One thing I've been trying to emphasize in many posts here is the looming challenge many insurance companies have in technical staffing. Insurers depend on IT more and more to deliver customer information and satisfaction through new channels, develop new and better targeted products, and fight policy fraud and abuse. Insurers need to work harder than ever to keep their IT talent, a difficult considering the allure of startup culture. To put it in stark terms, working at the next Klout may have more appeal to many than the tried-and-true insurance conglomerate with its rooms full of mainframes.

That's why Paul Glen's book, "Leading Geeks: How to Manage and Lead People Who Deliver Technology," is even more of a critical read than it was when it was first published back in 2003.

In his seminal work, Glen provides guidelines on motivating technical staff. Geeks tend to be highly motivated by intrinsic factors—creativity, intellectual engagement—versus the more extrinsic motivators applied to the rest of the business staff, such as salaries and perks. (Not to say technical staff isn't fully motivated by money, it's just that they seek more than a paycheck in their work.)

While Glen tends to be a bit stereotypical with the image of a tech professional as a game-loving antisocial type, there's no question they tend to be a special breed. Many go home and do even more of their own programming as a hobby—how many actuaries do you know that spend their evenings at home studying mortality tables? (When they're not preparing for the next exam, that is.) Besides, Glen's advice can be applied to semi-technical or even project-focused business teams as well. And, these days, everyone has a bit of geek inside them:

1. Select wisely: “Choose the right people to be on the right projects... Since you can't imbue geeks with internally generated enthusiasm, select for it.”

2. Manage meaning: “In their frustratingly ambiguous world of questions, assumptions and provisional facts, geeks constantly need to make sense of their environment and the meaning of their work,” Glen says. This meaning comes from personal values, which typically include “developing knowledge, creating intricate and beautiful systems and proving their potential.”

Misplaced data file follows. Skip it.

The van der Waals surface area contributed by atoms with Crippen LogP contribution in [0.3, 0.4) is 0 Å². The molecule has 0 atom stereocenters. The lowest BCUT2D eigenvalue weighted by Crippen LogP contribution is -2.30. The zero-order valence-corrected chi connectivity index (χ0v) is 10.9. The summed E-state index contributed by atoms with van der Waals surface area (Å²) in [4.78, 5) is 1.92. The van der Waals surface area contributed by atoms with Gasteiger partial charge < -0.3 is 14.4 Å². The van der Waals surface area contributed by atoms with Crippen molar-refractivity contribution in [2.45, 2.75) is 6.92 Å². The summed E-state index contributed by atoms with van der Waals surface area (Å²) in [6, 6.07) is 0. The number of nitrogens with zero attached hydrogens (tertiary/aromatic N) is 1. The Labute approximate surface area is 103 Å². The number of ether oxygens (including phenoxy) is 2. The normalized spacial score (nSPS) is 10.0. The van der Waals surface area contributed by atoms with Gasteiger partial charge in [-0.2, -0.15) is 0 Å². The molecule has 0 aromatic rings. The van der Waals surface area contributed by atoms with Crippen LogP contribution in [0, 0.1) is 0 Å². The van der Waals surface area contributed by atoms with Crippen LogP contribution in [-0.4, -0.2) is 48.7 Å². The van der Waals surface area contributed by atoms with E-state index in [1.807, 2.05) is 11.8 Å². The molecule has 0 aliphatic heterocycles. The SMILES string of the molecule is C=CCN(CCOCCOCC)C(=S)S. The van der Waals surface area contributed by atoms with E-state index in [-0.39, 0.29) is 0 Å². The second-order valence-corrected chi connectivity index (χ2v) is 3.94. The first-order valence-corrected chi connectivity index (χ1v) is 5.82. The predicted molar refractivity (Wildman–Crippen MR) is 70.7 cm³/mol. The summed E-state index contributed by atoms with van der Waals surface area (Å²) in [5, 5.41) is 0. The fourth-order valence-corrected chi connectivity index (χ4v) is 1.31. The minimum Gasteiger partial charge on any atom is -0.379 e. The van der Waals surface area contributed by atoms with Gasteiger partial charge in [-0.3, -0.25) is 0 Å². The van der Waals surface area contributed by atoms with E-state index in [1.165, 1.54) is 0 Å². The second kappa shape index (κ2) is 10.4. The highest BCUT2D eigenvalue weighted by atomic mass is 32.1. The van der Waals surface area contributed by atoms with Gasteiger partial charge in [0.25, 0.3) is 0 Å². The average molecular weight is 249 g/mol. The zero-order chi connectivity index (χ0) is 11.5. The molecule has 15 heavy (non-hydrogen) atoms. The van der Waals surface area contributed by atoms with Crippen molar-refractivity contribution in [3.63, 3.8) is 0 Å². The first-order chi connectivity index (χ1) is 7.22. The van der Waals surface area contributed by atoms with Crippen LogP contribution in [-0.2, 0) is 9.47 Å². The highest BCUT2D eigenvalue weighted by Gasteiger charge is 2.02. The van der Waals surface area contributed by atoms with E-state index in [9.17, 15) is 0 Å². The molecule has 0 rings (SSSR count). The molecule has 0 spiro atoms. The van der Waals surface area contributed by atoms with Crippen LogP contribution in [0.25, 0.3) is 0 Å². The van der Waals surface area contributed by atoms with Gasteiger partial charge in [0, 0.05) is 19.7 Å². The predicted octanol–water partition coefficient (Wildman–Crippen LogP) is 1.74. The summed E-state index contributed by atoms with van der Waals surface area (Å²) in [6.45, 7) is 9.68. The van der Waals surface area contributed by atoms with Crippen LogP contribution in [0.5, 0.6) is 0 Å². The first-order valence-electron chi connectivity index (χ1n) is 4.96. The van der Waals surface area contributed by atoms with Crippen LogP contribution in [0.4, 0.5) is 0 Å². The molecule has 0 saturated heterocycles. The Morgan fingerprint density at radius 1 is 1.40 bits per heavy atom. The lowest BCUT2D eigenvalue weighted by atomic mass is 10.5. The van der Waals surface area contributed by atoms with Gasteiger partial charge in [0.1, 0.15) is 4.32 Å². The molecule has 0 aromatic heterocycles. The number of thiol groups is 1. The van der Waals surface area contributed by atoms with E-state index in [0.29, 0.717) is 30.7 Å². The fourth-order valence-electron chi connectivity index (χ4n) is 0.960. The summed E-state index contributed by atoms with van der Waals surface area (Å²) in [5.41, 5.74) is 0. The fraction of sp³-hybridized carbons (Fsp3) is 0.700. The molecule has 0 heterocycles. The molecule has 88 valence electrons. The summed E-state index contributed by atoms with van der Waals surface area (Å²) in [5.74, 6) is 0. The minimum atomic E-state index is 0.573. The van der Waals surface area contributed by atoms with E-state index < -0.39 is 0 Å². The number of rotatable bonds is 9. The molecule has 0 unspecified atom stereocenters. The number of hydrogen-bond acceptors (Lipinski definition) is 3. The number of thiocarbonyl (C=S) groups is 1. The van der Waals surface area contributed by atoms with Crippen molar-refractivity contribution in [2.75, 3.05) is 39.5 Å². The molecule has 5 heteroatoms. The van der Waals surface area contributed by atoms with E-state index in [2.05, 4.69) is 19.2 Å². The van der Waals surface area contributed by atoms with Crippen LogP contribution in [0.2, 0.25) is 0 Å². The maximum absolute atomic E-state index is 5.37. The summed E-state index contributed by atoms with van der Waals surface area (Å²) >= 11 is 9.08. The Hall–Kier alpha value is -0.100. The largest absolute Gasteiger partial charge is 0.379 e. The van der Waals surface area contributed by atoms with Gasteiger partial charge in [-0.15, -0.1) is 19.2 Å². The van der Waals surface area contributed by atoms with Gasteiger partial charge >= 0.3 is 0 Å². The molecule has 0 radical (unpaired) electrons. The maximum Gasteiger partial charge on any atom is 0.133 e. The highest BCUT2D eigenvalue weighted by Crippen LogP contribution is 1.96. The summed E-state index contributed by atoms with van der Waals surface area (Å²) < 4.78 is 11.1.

3. Communicate significance: “Convey the importance or urgency of a project.”

4. Show a career path: “Most geeks are motivated to advance their careers, but have little information on how to do it,” Glen says. Often, they assume management is the only route to career growth. “Help them to see how they can grow,to enhance the value they deliver in ways that are comparable with individual interests and skills, and then link that to current work.”

5. Projectize: “Projects help turn work into a game, and geeks love games with objectives that delineate goals and success criteria.”

6. Engender external competition: “Most of the highly motivated and productive groups that I've encountered have found meaning in battling some form of 'bogeyman,'” says Glen. “The joy of creation is considerably enhanced by the thrill of participating in the defeat of evil with ingenuity. A good competition also helps to develop group cohesion.”

7. Limit group size: “As group size grows, colleagues become less individuals and more an undistinguished mass of anonymous faces.”

8. Offer free food... intermittently: “Never underestimate the power of free food.”

Joe McKendrick is an author, consultant, blogger and frequent INN contributor specializing in information technology.

Readers are encouraged to respond to Joe using the “Add Your Comments” box below. He can also be reached at

This blog was exclusively written for Insurance Networking News. It may not be reposted or reused without permission from Insurance Networking News.

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